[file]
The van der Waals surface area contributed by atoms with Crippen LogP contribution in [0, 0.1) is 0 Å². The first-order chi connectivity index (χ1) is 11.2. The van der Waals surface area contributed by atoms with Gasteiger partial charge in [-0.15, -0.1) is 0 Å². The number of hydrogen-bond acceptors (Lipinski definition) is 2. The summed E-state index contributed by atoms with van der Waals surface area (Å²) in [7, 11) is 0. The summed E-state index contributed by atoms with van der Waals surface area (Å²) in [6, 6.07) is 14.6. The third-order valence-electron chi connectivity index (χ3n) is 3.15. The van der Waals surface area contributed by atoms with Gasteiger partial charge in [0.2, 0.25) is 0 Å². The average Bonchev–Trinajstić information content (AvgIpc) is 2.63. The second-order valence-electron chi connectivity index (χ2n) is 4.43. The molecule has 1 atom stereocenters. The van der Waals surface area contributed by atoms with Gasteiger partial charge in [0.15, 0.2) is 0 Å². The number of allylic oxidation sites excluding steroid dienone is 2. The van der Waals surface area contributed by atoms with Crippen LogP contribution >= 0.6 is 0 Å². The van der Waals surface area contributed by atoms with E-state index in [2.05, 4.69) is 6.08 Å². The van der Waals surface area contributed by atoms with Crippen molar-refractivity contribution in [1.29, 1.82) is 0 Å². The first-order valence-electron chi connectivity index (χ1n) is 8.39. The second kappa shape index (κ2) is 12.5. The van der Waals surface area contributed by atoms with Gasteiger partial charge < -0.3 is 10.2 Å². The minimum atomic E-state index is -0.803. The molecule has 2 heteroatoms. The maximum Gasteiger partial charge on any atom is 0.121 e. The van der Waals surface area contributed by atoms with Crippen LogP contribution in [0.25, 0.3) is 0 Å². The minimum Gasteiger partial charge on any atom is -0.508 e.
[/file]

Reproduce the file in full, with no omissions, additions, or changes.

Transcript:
The van der Waals surface area contributed by atoms with Crippen LogP contribution in [0, 0.1) is 0 Å². The first-order chi connectivity index (χ1) is 11.2. The van der Waals surface area contributed by atoms with Gasteiger partial charge in [-0.15, -0.1) is 0 Å². The number of hydrogen-bond acceptors (Lipinski definition) is 2. The summed E-state index contributed by atoms with van der Waals surface area (Å²) in [7, 11) is 0. The summed E-state index contributed by atoms with van der Waals surface area (Å²) in [6, 6.07) is 14.6. The third-order valence-electron chi connectivity index (χ3n) is 3.15. The van der Waals surface area contributed by atoms with Gasteiger partial charge in [0.2, 0.25) is 0 Å². The average Bonchev–Trinajstić information content (AvgIpc) is 2.63. The second-order valence-electron chi connectivity index (χ2n) is 4.43. The molecule has 1 atom stereocenters. The van der Waals surface area contributed by atoms with Gasteiger partial charge in [0.15, 0.2) is 0 Å². The number of allylic oxidation sites excluding steroid dienone is 2. The van der Waals surface area contributed by atoms with Crippen LogP contribution >= 0.6 is 0 Å². The van der Waals surface area contributed by atoms with E-state index in [2.05, 4.69) is 6.08 Å². The van der Waals surface area contributed by atoms with Crippen molar-refractivity contribution in [1.29, 1.82) is 0 Å². The first-order valence-electron chi connectivity index (χ1n) is 8.39. The second kappa shape index (κ2) is 12.5. The van der Waals surface area contributed by atoms with Gasteiger partial charge < -0.3 is 10.2 Å². The minimum atomic E-state index is -0.803. The molecule has 2 heteroatoms. The maximum Gasteiger partial charge on any atom is 0.121 e. The van der Waals surface area contributed by atoms with Crippen LogP contribution in [0.25, 0.3) is 0 Å². The minimum Gasteiger partial charge on any atom is -0.508 e.